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Published: Tuesday, 9/13/2005

Zoning, safety issues cloud refuge offer for storm victims

Paul Font is hard at work building housing for people displaced by Hurricane Katrina. Paul Font is hard at work building housing for people displaced by Hurricane Katrina.
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ARCHBOLD, Ohio - Issues of zoning and security surfaced last night during a communitywide meeting near here to discuss disaster relief efforts, including the creation of temporary housing for hurricane evacuees from Biloxi, Miss.

Efforts are under way to convert a former school building in Ridgeville Corners, Ohio, seven miles south of Archbold, where 40 to 50 people from Boloxi, left homeless by Hurricane Katrina, could live until they find permanent housing.

However, last night some local residents questioned whether zoning could be arranged to allow for that temporary housing to open its doors.

Ed Nagel, zoning inspector for Ridgeville Township, said Christ Community Church, which is turning its second floor - currently unused - into housing, has a conditional-use permit that does not allow for such purposes.

But after the meeting, Mr. Nagel said it would be possible to amend the permit.

The former school in Ridgeville Corners is being converted into temporary shelter for nearly 50 people from storm-ravaged Biloxi, Miss . The former school in Ridgeville Corners is being converted into temporary shelter for nearly 50 people from storm-ravaged Biloxi, Miss .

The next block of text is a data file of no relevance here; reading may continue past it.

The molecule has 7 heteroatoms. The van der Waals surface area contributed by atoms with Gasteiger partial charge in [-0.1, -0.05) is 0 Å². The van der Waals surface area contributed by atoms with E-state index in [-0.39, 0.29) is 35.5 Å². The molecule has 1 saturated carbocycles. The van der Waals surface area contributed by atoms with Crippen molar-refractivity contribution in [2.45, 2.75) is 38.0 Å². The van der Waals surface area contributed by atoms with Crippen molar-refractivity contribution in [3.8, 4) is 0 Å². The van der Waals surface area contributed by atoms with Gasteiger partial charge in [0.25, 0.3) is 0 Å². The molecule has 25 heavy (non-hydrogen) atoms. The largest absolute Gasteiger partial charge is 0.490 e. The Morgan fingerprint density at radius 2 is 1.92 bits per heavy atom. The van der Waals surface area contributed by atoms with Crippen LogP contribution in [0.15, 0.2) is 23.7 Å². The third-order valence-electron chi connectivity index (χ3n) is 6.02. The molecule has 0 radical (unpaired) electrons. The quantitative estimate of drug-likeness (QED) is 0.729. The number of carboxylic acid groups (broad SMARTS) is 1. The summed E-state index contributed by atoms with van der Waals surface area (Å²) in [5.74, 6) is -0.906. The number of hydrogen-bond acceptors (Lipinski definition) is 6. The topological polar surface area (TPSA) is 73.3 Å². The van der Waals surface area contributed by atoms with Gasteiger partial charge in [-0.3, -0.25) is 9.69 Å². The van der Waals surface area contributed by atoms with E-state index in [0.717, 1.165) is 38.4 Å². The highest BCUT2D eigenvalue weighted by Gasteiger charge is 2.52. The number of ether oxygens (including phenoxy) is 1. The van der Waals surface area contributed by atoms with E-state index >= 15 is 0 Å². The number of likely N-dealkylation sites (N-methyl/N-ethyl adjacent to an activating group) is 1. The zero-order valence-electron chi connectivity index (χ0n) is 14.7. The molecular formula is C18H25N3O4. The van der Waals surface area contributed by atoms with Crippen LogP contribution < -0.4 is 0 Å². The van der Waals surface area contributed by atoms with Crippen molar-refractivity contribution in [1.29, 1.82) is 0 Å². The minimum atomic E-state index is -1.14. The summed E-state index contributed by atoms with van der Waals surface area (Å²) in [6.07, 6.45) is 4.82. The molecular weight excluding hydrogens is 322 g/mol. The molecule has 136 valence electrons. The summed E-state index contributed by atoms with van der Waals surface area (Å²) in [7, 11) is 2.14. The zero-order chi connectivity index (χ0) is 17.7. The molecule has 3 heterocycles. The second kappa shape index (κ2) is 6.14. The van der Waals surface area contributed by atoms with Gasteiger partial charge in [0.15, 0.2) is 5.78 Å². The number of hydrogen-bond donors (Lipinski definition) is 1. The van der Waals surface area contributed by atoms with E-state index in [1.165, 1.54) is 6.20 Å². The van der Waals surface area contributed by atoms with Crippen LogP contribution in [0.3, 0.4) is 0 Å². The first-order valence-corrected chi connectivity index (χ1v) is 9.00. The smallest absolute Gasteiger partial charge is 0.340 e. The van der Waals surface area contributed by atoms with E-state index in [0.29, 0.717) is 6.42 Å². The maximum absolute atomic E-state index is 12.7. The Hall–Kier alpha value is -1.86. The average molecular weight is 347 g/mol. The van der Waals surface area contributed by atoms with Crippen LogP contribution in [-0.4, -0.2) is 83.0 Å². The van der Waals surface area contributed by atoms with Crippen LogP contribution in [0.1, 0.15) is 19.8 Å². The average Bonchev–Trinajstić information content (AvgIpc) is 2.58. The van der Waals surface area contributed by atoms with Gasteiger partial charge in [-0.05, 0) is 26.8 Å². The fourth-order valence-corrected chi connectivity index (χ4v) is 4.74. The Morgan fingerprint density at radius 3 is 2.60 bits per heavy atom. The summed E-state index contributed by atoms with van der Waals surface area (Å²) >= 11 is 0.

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However, Ridgeville Township Trustee Larry Wendt said that township officials needed time to work through several issues raised last night, including how long displaced residents might stay and what impact they would have on local law enforcement and fire services.

Archbold Area School Superintendent Ken Cline said the school district was ready and willing to take in displaced children.

"We'll bring them in, get them going. They need to be in school," Mr. Cline said.

Laure Bickel, who lives across the street from the church, said she is concerned about the safety of local residents in the Henry County community.

"If these people are the salt of the earth, if these people share our values, we are all about helping them," Ms. Bickel said. "But we want to keep our town safe."

Some of the 150 area residents in attendance also questioned why the church would try to reinvent the wheel when Rural Opportunities migrant rest center, also in Henry County near Liberty Center, Ohio, is willing to accept nearly 200 evacuees.

But Don Barnett, the church's pastor, said he cannot defer his God-given mandate to help to any governmental agency.

"I know others share the same heart that I do," Mr. Barnett said.



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